Loretta Lynch Officially Subject to Senate Probe for 2016 Election Interference
The Senate Judiciary Committee has launched an investigation into former Attorney General Loretta Lynch over her reported attempts to go easy on 2016 Democrat presidential nominee Hillary Clinton during the probe last year into her shady email habits.
In a letter to Lynch sent Friday, committee leaders from both parties inquired about an email allegedly sent last year by former Democrat National Committee chair Debbie Wasserman Schultz to an official at George Soros’ Open Society Foundations.
According to New York magazine, the email “allegedly described a conversation between Lynch and Clinton campaign staffer Amanda Renteria that saw the attorney general promise not to ‘go too far’ with the Clinton investigation.”
The existence of this email was first reported by The New York Times, which noted that the discovery of it by former FBI Director James Comey was what led him to go public with the results of the Clinton investigation last summer.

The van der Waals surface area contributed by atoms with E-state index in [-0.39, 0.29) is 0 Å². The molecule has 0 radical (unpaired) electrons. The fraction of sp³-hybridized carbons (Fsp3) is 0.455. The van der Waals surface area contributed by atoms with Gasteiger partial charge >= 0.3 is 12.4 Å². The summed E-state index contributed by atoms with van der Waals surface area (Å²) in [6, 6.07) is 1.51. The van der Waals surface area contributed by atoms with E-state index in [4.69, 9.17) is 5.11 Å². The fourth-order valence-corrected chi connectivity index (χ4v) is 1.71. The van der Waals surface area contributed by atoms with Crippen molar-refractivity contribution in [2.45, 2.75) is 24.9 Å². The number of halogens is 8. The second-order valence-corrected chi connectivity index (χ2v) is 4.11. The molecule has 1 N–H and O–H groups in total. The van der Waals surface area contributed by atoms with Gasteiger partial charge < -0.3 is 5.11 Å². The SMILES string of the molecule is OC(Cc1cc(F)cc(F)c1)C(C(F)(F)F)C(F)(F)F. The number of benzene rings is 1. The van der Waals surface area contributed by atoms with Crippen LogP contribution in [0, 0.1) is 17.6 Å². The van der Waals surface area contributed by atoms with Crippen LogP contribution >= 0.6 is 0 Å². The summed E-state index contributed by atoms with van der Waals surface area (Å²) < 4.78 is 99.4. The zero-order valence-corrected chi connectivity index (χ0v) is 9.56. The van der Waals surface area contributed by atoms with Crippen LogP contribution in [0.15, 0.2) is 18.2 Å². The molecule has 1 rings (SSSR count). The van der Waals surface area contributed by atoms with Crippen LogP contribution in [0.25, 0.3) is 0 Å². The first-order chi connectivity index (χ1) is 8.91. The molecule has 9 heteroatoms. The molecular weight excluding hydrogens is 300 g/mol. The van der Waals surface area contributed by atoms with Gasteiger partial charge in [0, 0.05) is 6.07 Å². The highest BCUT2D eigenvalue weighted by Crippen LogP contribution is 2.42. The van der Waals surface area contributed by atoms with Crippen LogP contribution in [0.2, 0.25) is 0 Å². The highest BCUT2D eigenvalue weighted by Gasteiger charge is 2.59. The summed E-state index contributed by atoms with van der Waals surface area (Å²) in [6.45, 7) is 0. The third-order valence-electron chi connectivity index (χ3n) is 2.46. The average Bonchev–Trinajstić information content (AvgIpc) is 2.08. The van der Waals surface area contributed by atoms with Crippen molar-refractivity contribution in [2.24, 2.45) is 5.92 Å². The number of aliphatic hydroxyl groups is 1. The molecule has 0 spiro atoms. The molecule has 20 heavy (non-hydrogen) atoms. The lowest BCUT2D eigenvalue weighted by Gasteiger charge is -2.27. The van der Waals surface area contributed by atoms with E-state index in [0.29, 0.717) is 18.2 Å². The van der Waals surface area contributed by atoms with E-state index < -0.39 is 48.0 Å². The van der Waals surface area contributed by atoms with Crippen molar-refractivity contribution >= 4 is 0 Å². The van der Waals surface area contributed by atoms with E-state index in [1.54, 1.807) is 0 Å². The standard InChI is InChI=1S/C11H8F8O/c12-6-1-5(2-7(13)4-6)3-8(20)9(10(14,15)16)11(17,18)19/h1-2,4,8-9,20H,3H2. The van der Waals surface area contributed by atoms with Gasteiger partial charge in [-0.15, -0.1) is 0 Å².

Moreover, the troubling allegation contained within the email coincided with testimony delivered by Comey earlier this month to the Senate Intelligence Committee, in that they both — the email and the testimony — seemed to suggest Lynch had been rooting for Clinton to beat the investigation.
“At one point, the attorney general had directed me not to call it an investigation but instead to call it a ‘matter’, which confused me and concerned me,” he said. “That was one of the bricks in the load that led me to conclude I have to step away from the department if we’re to close this case credibly.”
Letters of inquiry were also submitted to Renteria and the Open Society Foundations, according to ABC News, though there was no mention of whether Wasserman Schultz received a letter as well.
Many would argue that this probe is long overdue. From meeting privately with Clinton’s husband during the middle of the investigation to making obscure promises to not “go too far,” Lynch repeatedly demonstrated a sickening aversion to the rule of law.
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